On our latest episode of Security Nation, we spoke with a true hero: Chris Hadnagy, founder of the Innocent Lives Foundation. He works as a social engineer, helping to advance understanding around the field and why it’s the No. 1 attack vector in technology. Chris is also the founder and CEO of socialengineer.org, founded the social engineering village at DEF CON, and runs the Human Hacking Conference. We spoke with Chris about his charity, the Innocent Lives Foundation, and its work to catch perpetrators of child pornography.
What is the Innocent Lives Foundation?
The Innocent Lives Foundation is focused on gathering professionals from the infosec community that can find things that don’t want to be found. The foundation works closely with law enforcement on both the federal and local level to uncover perpetrators of child pornography and ensure they receive justice.
Chris started the foundation after a pen test in which he and his security team found an IP address tied to pretty constant Tor traffic, which they uncovered quickly was not related to the business organization’s operations. They recommended to the company owner that he install a keylogger on the computer that was being used for the Tor traffic. The owner found out that the employee was using their computer to transmit videos of child pornography over the Dark Web.
Chris and his team contributed directly to the arrest of the individual, which led to more work finding and turning in perpetrators of these crimes. After a few similar experiences, he started to wonder if there were other people in the infosec community who might be interested in committing to this same sort of work. After speaking with a few close friends as well as a lawyer, Chris decided to start the foundation. He announced the foundation at DEF CON 25, and found a warm reception, including over 300 people volunteering to help out then and there. The charity also received support from leading tech companies, which donated server space and funds to get the foundation up and running.
Now, the organization includes two full-time employees, with a third on its way, and dozens of volunteers. In 2019 alone, the team handed more than 70 cases over to law enforcement that resulted in the arrest of predators. The foundation is committed to doing this work without receiving credit from law enforcement or recognition in the news media. They are also very explicitly not a vigilante group, and work strictly with law enforcement to ensure that criminals are arrested rather than simply shamed or outed.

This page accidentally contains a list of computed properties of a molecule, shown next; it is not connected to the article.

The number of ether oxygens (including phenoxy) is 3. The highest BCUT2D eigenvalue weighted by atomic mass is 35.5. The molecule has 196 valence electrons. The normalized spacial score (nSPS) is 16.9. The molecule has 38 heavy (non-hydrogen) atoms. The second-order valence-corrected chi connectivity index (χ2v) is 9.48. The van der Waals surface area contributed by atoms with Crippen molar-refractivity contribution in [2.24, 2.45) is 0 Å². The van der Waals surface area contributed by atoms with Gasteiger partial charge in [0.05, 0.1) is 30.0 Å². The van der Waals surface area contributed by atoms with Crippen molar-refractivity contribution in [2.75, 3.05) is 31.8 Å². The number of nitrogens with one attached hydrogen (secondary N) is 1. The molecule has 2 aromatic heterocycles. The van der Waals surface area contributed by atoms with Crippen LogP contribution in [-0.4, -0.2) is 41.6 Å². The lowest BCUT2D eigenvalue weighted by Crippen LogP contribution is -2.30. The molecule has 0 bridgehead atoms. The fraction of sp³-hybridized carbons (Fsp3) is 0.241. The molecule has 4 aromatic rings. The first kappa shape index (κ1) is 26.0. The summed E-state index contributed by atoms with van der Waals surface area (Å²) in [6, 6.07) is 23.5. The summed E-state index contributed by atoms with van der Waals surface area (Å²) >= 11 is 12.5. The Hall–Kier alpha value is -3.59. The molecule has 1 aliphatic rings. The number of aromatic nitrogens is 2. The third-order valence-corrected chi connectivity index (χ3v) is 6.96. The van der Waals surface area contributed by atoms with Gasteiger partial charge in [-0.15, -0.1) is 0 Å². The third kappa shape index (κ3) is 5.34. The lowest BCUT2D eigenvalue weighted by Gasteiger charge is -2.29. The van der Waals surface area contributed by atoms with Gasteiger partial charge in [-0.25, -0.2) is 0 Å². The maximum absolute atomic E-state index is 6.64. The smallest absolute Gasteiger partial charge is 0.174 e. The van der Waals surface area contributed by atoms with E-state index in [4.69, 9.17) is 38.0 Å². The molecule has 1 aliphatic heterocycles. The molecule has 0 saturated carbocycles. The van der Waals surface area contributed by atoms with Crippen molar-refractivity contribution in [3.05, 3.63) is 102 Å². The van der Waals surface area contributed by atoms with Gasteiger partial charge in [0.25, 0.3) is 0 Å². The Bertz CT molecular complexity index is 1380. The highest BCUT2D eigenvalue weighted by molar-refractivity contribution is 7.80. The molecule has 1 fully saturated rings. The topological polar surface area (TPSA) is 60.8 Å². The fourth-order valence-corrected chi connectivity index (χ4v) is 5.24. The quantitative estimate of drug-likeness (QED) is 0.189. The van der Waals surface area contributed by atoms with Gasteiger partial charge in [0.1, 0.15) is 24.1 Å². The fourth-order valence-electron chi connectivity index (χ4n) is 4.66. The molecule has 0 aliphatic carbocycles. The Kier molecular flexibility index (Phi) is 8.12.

While the work they do to catch criminals involved in human trafficking and child pornography is fulfilling, it’s also extremely difficult. Chris set up the company carefully, including support from therapists and counselors to ensure his team gets help with the emotional issues surrounding their efforts. The volunteers who are on the frontlines doing the research into criminals have to agree to meet with a therapist at least once a month.
How to volunteer
People who are interested in volunteering can visit the Innocent Lives Foundation website and sign up to be either a technical volunteer or a non-technical volunteer. According to Chris, what the team really needs in a technical volunteer is someone who uses open-source intelligence (OSINT) daily and has been successful at researching people. People who aren’t necessarily as experienced with OSINT can also be useful in other ways, such as marketing or fundraising.
There is an extensive vetting process for becoming a volunteer. The process starts with the volunteer’s application being looked over by a small group of employees who determine whether if the individual is a fit. After that, the team has a video meeting with the volunteer to describe the onboarding process and see if they want to continue. The volunteer then receives the $0 employee agreement that serves as an NDA and allows the foundation to do background checks. The volunteer also signs a medical release form that allows the therapists to get their medical records if necessary.
Once the form is signed, the team conducts a full criminal, financial, and federal background check on the volunteer. The volunteer is informed of the results of the background check in a meeting, and then is given a skills assessment. If everything checks out, the foundation gives the volunteer a virtual desktop infrastructure (VDI) within the organization and is then trained on how to use it. From there, they’re given their first case. All told, the onboarding process can take several weeks.
Volunteers are allowed to work as much as they can, and can leave the organization whenever they want. Some volunteers give as much as 30 hours a week, while others can only give five or six, depending on their regular occupations and other considerations. Although volunteers can take a break and come back, they have to undergo a new round of background checks if the break is longer than six months.
If you’re interested in learning more about the foundation, volunteering, or making a donation, visit InnocentLivesFoundation.org. If you’d like to hear the full interview with Chris, listen to the podcast here. (WARNING: The podcast contains some sensitive material. Listener discretion is advised.)